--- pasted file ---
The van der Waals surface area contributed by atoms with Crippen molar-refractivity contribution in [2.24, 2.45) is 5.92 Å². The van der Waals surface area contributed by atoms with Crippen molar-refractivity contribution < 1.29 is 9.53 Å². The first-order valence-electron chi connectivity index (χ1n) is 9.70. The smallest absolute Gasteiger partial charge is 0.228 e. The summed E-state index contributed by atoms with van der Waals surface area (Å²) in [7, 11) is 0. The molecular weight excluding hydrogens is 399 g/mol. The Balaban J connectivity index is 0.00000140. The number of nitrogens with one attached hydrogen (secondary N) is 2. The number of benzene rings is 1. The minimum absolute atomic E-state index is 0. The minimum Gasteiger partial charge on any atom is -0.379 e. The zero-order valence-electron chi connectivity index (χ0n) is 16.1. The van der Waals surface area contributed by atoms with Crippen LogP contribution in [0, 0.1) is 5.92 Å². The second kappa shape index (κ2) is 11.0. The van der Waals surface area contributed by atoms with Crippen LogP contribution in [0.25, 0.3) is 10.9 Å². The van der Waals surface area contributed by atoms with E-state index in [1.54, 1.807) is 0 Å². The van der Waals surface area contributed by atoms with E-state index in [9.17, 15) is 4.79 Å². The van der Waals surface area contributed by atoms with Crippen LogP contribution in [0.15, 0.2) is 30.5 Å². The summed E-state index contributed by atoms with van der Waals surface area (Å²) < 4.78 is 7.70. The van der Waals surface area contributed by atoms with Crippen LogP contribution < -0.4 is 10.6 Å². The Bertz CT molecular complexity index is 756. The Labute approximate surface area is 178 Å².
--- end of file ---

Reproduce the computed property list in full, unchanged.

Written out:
The van der Waals surface area contributed by atoms with Crippen molar-refractivity contribution in [2.24, 2.45) is 5.92 Å². The van der Waals surface area contributed by atoms with Crippen molar-refractivity contribution < 1.29 is 9.53 Å². The first-order valence-electron chi connectivity index (χ1n) is 9.70. The smallest absolute Gasteiger partial charge is 0.228 e. The summed E-state index contributed by atoms with van der Waals surface area (Å²) in [7, 11) is 0. The molecular weight excluding hydrogens is 399 g/mol. The Balaban J connectivity index is 0.00000140. The number of nitrogens with one attached hydrogen (secondary N) is 2. The number of benzene rings is 1. The minimum absolute atomic E-state index is 0. The minimum Gasteiger partial charge on any atom is -0.379 e. The zero-order valence-electron chi connectivity index (χ0n) is 16.1. The van der Waals surface area contributed by atoms with Crippen LogP contribution in [0, 0.1) is 5.92 Å². The second kappa shape index (κ2) is 11.0. The van der Waals surface area contributed by atoms with Crippen LogP contribution in [0.25, 0.3) is 10.9 Å². The van der Waals surface area contributed by atoms with E-state index in [1.54, 1.807) is 0 Å². The van der Waals surface area contributed by atoms with E-state index in [9.17, 15) is 4.79 Å². The van der Waals surface area contributed by atoms with Crippen LogP contribution in [0.15, 0.2) is 30.5 Å². The summed E-state index contributed by atoms with van der Waals surface area (Å²) < 4.78 is 7.70. The van der Waals surface area contributed by atoms with Crippen LogP contribution < -0.4 is 10.6 Å². The Bertz CT molecular complexity index is 756. The Labute approximate surface area is 178 Å².